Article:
Add ABC’s “Jimmy Kimmel Live” to the ranks of late-night TV shows doing something extra to lure audiences after President Trump’s State of the Union address next week.

Kimmel took to Twitter Thursday evening to announce that his program, “Jimmy Kimmel Live,” had booked porn star and erotic dancer Stormy Daniels for its Jan. 30th broadcast, slated to take place after Trump’s first State of the Union address to Congress. Daniels has been at the center of controversy since The Wall Street Journal reported earlier this month that a private attorney for Trump had paid Daniels $130,000 in the weeks leading up to the 2016 presidential election to deny that she had an affair with the former real-estate mogul in 2006.

The State of the Union speech is slated to take place next Tuesday, January 30.

A spokeswoman for the program confirmed the show’s booking.

Viewers will likely tune in for the spectacle of the visit as well as to see if the actress will say anything about the situation in which she has found herself.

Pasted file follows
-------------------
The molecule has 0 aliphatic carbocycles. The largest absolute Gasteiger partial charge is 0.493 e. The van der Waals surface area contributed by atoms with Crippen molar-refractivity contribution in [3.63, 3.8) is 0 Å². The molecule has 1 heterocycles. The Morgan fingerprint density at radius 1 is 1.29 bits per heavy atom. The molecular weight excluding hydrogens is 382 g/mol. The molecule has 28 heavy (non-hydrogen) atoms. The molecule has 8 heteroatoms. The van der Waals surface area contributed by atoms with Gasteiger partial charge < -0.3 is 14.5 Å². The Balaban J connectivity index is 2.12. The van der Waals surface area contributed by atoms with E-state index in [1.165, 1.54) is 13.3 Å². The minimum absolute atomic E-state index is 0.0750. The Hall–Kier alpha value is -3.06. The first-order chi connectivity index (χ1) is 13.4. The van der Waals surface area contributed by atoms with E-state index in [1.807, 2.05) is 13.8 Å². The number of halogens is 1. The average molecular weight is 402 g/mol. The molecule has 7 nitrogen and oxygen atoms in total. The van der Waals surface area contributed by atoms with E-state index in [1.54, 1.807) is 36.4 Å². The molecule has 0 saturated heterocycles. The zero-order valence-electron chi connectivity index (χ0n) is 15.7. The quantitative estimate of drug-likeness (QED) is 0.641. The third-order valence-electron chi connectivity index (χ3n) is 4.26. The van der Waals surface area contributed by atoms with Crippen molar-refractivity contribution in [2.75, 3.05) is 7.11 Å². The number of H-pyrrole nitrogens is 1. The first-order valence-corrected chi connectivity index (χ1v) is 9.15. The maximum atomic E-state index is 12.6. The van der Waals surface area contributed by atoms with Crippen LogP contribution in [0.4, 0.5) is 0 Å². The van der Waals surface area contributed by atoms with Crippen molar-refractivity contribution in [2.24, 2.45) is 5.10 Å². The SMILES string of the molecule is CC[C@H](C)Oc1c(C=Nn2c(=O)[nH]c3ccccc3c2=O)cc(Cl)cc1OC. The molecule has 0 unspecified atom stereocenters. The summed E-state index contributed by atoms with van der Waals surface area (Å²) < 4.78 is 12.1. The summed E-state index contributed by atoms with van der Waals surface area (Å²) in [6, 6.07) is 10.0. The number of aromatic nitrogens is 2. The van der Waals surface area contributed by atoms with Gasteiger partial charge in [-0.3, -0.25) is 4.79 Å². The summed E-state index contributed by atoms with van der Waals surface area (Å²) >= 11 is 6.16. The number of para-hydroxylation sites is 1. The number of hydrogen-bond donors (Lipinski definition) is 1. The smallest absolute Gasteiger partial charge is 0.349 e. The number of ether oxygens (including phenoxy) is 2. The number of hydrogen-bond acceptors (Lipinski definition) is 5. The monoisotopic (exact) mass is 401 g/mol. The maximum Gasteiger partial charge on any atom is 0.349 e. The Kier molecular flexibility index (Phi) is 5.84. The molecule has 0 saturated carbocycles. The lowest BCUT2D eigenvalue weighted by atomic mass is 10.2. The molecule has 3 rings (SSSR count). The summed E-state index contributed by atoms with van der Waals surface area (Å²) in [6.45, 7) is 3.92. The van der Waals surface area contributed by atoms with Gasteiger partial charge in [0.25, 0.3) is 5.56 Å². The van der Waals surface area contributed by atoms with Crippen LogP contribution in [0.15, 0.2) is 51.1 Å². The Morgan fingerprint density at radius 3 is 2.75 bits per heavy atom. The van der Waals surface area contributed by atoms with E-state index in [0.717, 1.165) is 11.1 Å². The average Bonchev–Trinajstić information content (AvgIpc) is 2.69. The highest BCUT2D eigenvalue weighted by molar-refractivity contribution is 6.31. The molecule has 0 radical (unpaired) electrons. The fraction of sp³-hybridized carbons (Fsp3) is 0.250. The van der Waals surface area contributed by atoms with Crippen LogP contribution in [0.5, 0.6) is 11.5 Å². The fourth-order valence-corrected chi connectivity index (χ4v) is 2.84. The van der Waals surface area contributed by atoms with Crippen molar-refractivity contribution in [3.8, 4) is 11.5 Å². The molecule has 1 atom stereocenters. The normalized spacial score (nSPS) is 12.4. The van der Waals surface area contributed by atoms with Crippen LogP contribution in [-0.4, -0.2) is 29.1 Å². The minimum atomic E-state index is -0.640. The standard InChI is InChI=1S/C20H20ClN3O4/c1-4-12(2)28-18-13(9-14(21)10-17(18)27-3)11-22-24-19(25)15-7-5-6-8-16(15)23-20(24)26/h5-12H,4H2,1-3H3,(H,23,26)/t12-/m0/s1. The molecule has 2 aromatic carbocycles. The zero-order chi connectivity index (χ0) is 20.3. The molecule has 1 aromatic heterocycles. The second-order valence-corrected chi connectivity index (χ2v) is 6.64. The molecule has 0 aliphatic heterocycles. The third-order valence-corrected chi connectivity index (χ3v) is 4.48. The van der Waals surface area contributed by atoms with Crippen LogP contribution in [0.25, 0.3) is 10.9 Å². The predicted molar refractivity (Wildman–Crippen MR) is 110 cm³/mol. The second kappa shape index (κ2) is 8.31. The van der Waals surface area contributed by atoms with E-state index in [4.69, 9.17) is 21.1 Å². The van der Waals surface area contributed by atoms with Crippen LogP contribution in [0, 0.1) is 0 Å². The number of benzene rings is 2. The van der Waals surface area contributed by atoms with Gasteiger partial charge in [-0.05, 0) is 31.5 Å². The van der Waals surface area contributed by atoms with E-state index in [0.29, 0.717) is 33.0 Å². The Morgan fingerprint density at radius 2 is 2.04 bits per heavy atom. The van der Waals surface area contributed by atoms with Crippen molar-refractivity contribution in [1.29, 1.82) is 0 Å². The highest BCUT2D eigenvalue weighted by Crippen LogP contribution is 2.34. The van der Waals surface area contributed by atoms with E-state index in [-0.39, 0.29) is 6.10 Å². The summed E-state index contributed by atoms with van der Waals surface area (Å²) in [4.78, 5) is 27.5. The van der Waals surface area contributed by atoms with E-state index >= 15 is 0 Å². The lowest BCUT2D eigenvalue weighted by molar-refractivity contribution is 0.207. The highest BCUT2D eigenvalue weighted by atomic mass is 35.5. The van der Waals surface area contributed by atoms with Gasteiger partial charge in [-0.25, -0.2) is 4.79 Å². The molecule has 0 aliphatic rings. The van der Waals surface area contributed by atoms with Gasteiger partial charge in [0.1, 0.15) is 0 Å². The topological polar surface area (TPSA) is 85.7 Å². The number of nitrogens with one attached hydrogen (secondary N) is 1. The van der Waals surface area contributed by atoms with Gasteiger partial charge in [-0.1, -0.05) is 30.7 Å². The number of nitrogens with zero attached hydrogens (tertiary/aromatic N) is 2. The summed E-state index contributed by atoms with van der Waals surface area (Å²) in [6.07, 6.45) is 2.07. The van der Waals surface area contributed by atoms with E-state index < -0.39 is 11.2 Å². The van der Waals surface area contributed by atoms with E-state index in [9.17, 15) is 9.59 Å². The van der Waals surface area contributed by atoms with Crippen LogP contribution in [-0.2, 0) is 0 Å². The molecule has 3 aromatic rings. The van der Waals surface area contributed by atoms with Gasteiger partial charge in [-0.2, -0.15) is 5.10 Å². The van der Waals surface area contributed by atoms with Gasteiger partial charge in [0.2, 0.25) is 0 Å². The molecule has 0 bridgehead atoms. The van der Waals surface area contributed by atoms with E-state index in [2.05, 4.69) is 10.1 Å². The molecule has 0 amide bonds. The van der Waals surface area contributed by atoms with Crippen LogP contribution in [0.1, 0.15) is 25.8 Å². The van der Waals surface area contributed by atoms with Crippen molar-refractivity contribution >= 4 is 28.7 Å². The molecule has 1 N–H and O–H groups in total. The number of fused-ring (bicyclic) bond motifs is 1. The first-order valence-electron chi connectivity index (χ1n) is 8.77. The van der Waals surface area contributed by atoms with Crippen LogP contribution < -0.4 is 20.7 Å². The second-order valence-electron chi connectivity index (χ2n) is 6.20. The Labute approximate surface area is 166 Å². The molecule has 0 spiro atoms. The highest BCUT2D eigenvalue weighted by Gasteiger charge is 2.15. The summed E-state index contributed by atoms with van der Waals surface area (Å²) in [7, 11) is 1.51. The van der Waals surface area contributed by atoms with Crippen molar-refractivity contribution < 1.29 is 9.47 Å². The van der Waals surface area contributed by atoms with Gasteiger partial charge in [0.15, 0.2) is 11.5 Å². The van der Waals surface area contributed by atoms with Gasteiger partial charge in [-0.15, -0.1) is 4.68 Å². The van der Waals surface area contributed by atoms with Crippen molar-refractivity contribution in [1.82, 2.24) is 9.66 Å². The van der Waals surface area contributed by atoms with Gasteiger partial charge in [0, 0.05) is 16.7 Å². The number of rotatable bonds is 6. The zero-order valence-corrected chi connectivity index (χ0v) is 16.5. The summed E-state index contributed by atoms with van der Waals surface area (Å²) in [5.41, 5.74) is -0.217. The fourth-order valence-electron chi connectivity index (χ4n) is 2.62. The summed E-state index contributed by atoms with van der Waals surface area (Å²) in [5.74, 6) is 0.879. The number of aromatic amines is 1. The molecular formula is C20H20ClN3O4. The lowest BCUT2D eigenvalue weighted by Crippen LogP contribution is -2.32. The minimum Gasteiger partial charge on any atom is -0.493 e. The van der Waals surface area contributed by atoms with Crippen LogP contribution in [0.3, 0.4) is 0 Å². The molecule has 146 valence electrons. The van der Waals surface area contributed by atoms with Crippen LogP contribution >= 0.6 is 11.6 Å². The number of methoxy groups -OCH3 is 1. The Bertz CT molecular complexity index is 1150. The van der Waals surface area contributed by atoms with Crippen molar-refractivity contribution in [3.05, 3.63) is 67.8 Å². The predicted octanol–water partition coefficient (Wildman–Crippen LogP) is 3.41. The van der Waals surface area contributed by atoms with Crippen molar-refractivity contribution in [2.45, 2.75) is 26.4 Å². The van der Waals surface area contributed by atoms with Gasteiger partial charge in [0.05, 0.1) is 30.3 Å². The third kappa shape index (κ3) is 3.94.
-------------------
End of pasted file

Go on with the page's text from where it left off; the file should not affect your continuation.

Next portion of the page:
Other late-night shows have also announced special programming for the night. CBS’ “Late Show with Stephen Colbert” will broadcast live, allowing the host to offer fresh commentary on the address. Colbert normally tapes the program in the late afternoon and early evening. Both “The Daily Show with Trevor Noah” and “The Opposition with Jordan Klepper” will air live episodes after Trump’s speech as well, marking the first time Klepper’s program has tested the format.

TV’s late-night programs are essentially reviving a technique that worked for many of them during the 2016 election. The staff of “Daily Show” did live broadcasts on the final nights of both the Republican and Democratic National Conventions, after the presidential and vice presidential debates, and on Election Night in 2016 — six in all. NBC’s “Late Night with Seth Meyers” did a live broadcast after the Republican National Convention and CBS’ “Late Show with Stephen Colbert” used live broadcasts to attention-getting effect during the campaign. Executives at “The Late Show” and the network credit the live programs with helping the program find its voice in a roiling political era. Bill Maher also got in on the act, doing extra episodes of “Real Time” on HBO.